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  NAPALM DEATH
'Apex Predator - Easy Meat'
(Century Media Records)


jools green

Jools Green



napalm death

Napalm Death initially caught my ear on the John Peel show. I wasn't sure what to make of them at that point but became very interested in them with the release of 1990s 'Harmony Corruption' and now, every new Napalm Death release is an exciting moment for me.

With subsequent albums their sound has become increasingly ear friendly yet it still maintains that raw brutality, keeping it interesting and they have always been a band with something to say, always an intelligent message and they usually have a few surprises up their sleeve with each release also.

This latest release, 'Apex Predator - Easy Meat', is full length number fifteen and a musical commentary on the Rana Plaza factory disaster in Dhaka, Bangladesh. It's hard for me to choose favourites on this, their best, most diverse and most listener friendly release to date.

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It's superb end to end, opening on the excellent and unusual 'Apex Predator - Easy Meat', the title track that given how removed from the Napalm norm it sounds with its heady tribal rhythms and vocal chanting, is in some ways styled like an intro but as it is the second longest track of the release that seems like an understatement.

Napalm normality resumes with the excellent, mega fast, short, sharp and catchy 'Smash A Small Digit'. Equally as fast but with a dirtier edge is 'Metaphorically Screw You', which contains some great roaring from Barney. After a great bass and drum opener, 'How The Years Condemn' expands into some superb riffing; a tight and punchy track while 'Timeless Flogging' is complex, intriguing and thrash tinged.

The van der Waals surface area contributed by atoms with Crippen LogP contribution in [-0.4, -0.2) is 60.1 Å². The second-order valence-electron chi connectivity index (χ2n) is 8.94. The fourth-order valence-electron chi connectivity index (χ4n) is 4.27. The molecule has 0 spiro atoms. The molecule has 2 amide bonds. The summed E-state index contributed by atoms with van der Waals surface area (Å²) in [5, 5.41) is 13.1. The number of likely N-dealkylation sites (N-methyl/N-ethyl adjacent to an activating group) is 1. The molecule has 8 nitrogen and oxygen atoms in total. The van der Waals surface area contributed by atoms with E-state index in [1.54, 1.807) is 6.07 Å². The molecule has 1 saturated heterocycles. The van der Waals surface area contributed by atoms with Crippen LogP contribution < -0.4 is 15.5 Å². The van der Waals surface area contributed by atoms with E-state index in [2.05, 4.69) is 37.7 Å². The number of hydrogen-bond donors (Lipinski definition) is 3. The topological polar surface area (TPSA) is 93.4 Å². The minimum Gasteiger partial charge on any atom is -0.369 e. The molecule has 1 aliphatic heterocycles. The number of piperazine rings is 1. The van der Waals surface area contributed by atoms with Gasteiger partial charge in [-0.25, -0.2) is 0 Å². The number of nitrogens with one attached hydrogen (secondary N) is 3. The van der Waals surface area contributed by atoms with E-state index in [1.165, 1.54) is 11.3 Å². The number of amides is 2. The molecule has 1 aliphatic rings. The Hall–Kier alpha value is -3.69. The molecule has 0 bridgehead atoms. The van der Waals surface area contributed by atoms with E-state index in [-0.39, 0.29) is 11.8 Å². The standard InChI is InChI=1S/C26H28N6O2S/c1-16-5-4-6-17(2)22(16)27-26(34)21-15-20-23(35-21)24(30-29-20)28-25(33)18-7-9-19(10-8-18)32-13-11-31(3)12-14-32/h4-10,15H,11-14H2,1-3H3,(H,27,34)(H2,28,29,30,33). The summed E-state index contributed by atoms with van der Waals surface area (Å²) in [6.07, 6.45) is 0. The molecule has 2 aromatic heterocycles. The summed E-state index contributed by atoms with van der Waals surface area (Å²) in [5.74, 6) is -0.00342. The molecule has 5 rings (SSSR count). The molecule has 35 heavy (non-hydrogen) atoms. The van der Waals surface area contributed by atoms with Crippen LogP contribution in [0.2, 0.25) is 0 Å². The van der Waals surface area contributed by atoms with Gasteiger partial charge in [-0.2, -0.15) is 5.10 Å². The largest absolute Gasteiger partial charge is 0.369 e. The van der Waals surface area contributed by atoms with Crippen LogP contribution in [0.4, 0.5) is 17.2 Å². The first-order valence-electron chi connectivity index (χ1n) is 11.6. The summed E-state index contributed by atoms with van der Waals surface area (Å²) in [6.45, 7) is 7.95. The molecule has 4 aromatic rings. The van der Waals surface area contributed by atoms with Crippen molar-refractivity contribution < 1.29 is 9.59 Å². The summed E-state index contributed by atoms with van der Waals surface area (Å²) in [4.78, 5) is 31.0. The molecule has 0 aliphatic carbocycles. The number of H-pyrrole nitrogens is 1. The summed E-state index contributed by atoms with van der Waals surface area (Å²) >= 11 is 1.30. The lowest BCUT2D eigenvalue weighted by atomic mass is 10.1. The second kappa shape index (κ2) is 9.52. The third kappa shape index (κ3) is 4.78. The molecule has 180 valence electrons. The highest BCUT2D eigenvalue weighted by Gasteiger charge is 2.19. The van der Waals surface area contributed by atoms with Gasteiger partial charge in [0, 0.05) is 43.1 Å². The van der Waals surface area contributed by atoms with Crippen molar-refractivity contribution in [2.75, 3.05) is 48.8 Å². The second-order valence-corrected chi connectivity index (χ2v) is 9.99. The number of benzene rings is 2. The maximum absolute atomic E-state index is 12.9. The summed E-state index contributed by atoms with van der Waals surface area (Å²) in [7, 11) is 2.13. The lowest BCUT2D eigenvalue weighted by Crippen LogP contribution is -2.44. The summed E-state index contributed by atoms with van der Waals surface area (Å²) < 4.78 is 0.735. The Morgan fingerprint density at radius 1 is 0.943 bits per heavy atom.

The pace drops considerably on 'Dear Slum Landlord...' to a bleak slogging one with a message that hits home; a superbly powerful track. The up-tempo 'Cesspits' has an interesting groove and vocal harmonies incorporated into the face ripping mix. 'Bloodless Coup' and 'Stubborn Stains' both have a strong crossover/hardcore edge.

Great twin vocals feature on 'Beyond The Pale' as high screams from Mitch accompany Barney's brutal growl. I was delighted that the catchy riffs to 'Brink Of Extinction', an old favourite of mine, are briefly revisited on 'Stunt Your Growth'. 'Hierarchies' has great vocal harmonies and quite a surprising second half solo and 'One-Eyed' is fast and aggressive end to end.

I expected 'Adversarial/Copulating Snakes' to fit into the same "box" as the opening track given the five minute plus duration but it's a full tilt Napalm offering for the first three minutes taking a drop in tempo and developing a dark plodding hypnotic groove overlaid with spoken vocals and screams, proving they are full of surprises to the very end.

The CD's artwork was created by Danish designer Frode Sylthe (Friktion.com), who previously worked on 'Utilitarian' and the album was mixed by the legendary Russ Russell.

Napalm Death are still as vibrant and exciting as they were over thirty years ago; nothing has been lost over the passage of time. 'Apex Predator - Easy Meat' is an engaging and thought provoking listen from a band that a lot to say and the energy to run rings around bands half their age.




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27.1.15













 


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